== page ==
This example involves A and B, represented here as coloured circles. The orange circle, set A, represents all living creatures; the blue circle, set B, represents the living creatures. Each separate type of creature can be imagined as a point somewhere in the diagram. Living creatures that both can fly and have two legs—for example, parrots—are in both sets, so they correspond to points in the region where the blue and orange circles overlap, it is important to note that this overlapping region would only contain those elements that are members of both set A and are members of set B Humans and penguins are bipedal, so are in the orange circle, but since they cannot fly they appear in the left part of the orange circle, where it does not overlap with the blue circle. Mosquitoes have six legs, fly, so the point for mosquitoes is in the part of the blue circle that does not overlap with the orange one. Creatures that are not two-legged and cannot fly would all be represented by points outside both circles.
The combined region of sets A and B is called the union of A and B, denoted by A ∪ B. The union in this case contains all living creatures that can fly; the region in both A and B, where the two sets overlap, is called the intersection of A and B, denoted by A ∩ B. For example, the intersection of the two sets is not empty, because there are points that represent creatures that are in both the orange and blue circles. Venn diagrams were introduced in 1880 by John Venn in a paper entitled On the Diagrammatic and Mechanical Representation of Propositions and Reasonings in the "Philosophical Magazine and Journal of Science", about the different ways to represent propositions by diagrams; the use of these types of diagrams in formal logic, according to Frank Ruskey and Mark Weston, is "not an easy history to trace, but it is certain that the diagrams that are popularly associated with Venn, in fact, originated much earlier. They are rightly associated with Venn, because he comprehensively surveyed and formalized their usage, was the first to generalize them".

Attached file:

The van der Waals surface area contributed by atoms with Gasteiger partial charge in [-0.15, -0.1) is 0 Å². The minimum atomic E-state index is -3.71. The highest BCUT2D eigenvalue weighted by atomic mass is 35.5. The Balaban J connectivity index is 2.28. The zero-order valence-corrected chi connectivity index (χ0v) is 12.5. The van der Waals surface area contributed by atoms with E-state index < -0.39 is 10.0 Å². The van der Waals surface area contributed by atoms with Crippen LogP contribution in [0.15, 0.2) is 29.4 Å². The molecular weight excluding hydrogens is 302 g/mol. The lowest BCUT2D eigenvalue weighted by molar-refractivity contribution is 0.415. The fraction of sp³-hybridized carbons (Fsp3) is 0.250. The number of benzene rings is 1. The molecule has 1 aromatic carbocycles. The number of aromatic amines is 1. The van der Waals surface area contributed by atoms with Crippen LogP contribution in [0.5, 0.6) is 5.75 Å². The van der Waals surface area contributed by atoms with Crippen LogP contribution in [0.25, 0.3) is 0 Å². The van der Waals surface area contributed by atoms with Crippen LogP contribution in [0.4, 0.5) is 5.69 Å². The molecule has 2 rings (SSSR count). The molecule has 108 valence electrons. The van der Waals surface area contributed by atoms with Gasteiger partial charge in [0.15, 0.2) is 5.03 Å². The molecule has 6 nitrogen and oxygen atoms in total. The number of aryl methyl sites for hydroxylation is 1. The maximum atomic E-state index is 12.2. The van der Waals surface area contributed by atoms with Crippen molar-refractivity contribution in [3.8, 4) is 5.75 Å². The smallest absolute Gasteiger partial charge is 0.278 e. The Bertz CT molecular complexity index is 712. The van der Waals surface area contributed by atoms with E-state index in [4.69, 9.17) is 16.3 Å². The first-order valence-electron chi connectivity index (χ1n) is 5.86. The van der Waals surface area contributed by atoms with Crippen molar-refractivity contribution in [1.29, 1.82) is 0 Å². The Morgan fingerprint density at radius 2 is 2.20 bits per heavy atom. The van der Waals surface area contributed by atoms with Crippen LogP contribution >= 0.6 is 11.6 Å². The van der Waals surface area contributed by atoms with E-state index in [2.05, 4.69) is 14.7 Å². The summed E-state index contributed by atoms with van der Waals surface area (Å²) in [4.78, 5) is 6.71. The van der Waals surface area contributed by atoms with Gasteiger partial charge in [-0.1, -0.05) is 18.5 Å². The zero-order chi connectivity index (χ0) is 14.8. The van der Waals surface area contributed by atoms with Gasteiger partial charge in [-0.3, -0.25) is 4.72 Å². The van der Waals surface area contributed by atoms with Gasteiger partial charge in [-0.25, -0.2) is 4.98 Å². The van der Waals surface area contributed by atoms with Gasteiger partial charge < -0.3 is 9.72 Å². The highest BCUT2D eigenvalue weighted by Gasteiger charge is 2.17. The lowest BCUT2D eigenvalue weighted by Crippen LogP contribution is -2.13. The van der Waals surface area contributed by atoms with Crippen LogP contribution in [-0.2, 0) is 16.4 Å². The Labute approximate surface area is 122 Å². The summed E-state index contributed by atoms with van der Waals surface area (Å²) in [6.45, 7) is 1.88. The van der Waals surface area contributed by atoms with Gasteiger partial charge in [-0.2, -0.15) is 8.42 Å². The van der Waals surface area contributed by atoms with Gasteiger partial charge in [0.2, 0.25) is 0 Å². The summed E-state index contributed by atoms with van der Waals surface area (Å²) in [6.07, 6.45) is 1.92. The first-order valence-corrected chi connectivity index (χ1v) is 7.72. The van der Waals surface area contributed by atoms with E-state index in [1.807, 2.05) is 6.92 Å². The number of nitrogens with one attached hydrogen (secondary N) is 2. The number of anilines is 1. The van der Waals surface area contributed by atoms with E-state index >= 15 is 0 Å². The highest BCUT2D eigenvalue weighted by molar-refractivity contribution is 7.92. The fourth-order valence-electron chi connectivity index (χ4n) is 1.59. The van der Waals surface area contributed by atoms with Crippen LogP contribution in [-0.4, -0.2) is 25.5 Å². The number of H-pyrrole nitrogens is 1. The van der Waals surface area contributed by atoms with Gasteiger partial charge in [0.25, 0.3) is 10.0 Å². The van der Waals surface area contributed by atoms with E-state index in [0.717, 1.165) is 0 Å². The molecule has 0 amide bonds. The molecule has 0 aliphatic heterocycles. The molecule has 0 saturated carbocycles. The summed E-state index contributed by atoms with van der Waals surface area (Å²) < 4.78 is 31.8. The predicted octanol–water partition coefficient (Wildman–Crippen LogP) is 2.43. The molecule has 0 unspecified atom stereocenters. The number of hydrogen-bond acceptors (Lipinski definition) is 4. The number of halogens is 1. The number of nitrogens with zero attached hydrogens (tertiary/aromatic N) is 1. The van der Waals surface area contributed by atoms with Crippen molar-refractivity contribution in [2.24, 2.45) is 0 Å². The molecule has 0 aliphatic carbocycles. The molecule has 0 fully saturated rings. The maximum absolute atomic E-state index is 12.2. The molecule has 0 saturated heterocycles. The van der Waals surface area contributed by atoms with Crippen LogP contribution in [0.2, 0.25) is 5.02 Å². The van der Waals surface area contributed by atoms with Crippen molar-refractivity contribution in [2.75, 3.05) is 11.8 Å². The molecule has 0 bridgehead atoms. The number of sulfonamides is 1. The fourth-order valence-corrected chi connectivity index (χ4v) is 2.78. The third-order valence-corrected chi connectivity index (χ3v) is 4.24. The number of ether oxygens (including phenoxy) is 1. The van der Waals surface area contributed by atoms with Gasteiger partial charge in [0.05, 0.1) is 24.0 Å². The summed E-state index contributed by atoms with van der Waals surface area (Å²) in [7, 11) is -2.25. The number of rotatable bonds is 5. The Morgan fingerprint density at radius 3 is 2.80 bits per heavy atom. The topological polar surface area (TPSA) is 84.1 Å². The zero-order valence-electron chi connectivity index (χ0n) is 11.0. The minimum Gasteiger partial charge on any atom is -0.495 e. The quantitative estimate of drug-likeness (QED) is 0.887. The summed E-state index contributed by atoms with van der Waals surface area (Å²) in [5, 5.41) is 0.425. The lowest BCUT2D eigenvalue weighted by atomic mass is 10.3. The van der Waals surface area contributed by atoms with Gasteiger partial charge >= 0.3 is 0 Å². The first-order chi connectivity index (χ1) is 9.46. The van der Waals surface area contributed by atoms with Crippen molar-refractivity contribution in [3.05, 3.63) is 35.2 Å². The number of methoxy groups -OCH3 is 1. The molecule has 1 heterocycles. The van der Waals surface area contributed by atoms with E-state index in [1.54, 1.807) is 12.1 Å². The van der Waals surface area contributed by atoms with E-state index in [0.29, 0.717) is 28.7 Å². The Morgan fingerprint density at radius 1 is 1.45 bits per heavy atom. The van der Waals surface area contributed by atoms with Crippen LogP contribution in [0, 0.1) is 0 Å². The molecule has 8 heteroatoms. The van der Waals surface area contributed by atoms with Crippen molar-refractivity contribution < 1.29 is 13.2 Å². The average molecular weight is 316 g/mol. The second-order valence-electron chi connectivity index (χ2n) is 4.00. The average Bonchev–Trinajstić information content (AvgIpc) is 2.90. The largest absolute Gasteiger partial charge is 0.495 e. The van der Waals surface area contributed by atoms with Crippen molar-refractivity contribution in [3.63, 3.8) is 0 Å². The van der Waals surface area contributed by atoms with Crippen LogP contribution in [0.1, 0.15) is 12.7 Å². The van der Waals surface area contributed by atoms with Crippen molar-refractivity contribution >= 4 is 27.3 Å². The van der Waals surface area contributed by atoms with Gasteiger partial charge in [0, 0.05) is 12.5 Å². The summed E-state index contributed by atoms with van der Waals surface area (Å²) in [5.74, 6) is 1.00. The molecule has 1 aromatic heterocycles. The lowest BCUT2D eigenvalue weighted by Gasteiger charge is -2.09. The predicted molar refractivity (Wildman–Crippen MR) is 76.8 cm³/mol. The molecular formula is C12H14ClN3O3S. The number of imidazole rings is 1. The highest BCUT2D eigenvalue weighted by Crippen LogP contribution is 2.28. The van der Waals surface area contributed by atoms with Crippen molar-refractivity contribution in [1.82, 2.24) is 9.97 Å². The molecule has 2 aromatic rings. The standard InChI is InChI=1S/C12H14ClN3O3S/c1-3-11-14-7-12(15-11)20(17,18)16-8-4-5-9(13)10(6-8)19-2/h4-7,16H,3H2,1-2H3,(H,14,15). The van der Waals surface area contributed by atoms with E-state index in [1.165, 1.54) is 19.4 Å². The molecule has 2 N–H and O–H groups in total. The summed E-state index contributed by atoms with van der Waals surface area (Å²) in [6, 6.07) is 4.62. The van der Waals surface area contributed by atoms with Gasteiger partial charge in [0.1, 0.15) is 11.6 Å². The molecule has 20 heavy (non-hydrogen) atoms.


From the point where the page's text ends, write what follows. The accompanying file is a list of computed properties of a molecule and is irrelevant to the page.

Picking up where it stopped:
Venn himself did not use the term "Venn diagram" and referred to his invention as "Eulerian Circles". For example, in the opening sentence of his 1880 article Venn writes, "Schemes of diagrammatic representation have been so familiarly introduced into logical treatises during the last century or so, that many readers those who have made no professional study of logic, may be supposed to be acquainted with the general nature and object of such devices. Of these schemes one only, viz. that called'Eulerian circles,' has met with any general acceptance..." Lewis Carroll includes "Venn's Method of Diagrams" as well as "Euler's Method of Diagrams" in an "Appendix, Addressed to Teachers" of his book "Symbolic Logic". The term "Venn diagram" was used by Clarence Irving Lewis in 1918, in his book "A Survey of Symbolic Logic". Venn diagrams are similar to Euler diagrams, which were invented by Leonhard Euler in the 18th century. M. E. Baron has noted that Leibniz in the 17th century produced similar diagrams before Euler, but much of it was unpublished.
She observes earlier Euler-like diagrams by Ramon Llull in the 13th Century. In the 20th century, Venn diagrams were further developed. D. W. Henderson showed in 1963 that the existence of an n-Venn diagram with n-fold rotational symmetry implied that n was a prime number, he showed that such symmetric Venn diagrams exist when n is five or seven. In 2002 Peter Hamburger found symmetric Venn diagrams for n = 11 and in 2003, Griggs and Savage showed that symmetric Venn diagrams exist for all other primes, thus rotationally symmetric Venn diagrams exist. Venn diagrams and Euler diagrams were incorporated as part of instruction in set theory as part of the new math movement in the 1960s. Since they have been adopted in the curriculum of other fields such as reading. A Venn diagram is constructed with a collection of simple closed curves drawn in a plane. According to Lewis, the "principle of these diagrams is that classes be represented by regions in such relation to one another that all the possible logical relations of these classes can be indicated in the same diagram.
That is, the diagram leaves room for any possible relation
State University of New York